Thomas Jefferson Martin received a patent for his fire extinguisher on March 26, 1872. His work was recognized by the United States Patent and Trademark Office in Washington, D.C. under patent number 125,063 for improving an earlier model of the fire extinguisher.
Captain George William Manby was the first to propose a modern style of fire extinguisher in 1818, but Martin is credited with inventing the first practical extinguisher that used machinery.
Martin was born to John Martin and Sarah Thweat Martin on May 29, 1842. His parents were from South Carolina, where they married and moved to Shelby County, Alabama, in 1820. They had 11 children, five of whom survived in 1904.
According to The Black Wall Street Times, Martin was a merchant who lived on a farm near Harpersville, Alabama. His father was a prosperous farmer and Democrat who attended the Baptist church.
Martin spent his childhood on the farm and received a basic education. He enlisted and participated in the Civil War. He enlisted in the Eighteenth Alabama Infantry’s private company, but he was wounded in the battle of Shiloh. He left the army after becoming incapacitated.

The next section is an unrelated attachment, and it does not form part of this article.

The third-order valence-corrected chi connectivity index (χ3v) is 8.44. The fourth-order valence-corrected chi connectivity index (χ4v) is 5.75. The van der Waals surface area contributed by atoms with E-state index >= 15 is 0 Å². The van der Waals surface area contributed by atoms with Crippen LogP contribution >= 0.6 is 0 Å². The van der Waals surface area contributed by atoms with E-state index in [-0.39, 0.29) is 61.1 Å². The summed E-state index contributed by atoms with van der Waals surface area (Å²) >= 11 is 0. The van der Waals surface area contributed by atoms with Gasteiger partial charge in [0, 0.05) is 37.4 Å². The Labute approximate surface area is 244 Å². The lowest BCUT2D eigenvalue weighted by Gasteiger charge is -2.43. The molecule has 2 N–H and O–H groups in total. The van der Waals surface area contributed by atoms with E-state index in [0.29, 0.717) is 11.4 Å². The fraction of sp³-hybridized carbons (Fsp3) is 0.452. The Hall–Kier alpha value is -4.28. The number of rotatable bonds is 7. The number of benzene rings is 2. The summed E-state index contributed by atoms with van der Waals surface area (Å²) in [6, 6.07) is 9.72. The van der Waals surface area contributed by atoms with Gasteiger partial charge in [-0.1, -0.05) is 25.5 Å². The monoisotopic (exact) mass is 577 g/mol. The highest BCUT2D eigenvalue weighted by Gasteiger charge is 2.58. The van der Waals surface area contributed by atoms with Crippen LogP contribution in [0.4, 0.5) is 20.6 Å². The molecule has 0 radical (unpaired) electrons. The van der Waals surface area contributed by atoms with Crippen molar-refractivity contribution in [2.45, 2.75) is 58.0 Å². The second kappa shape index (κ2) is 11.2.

When he returned home, he started a mercantile business in Harpersville in 1866, which he ran successfully until 1897. Around this time, he invented a system that pumps water through pipes in buildings to individual sprinkler heads. The system could be manually activated by turning a valve in the building.
Martin’s fire extinguishing sprinkler system has been in use in the United States since 1874. It was used to put out industrial fires in large factories. Sprinkler systems in modern times are required by code in the United States to be installed in buildings as tall as 75 feet.
Sprinkler systems are more effective than fire hoses at putting out a fire that has engulfed a building. This is due to the fact that it can move water through the system in four seconds. The sprinkler system has the capability of putting out flames before the fire department arrives in response to a distress call. This aids in reducing fires to manageable levels, which should not pose a problem for the fire department when they arrive at the disaster site.
A description of Martin’s invention from the awarded patent says: The nature of invention relates to the construction, arrangement and combination of suitable pipes and valves for conducting water from suitable reservoirs to buildings by means of stationary engines, for the purpose of preventing or extinguishing fires in dwellings, mills, factories, towns and cities and may also be used for warning, ventilating and washing buildings and for washing pavements and sprinkling streets.
Overall, records show that Martin’s fire extinguisher was intended to be connected to a reservoir of stored water and used to sprinkle water onto blazing flames.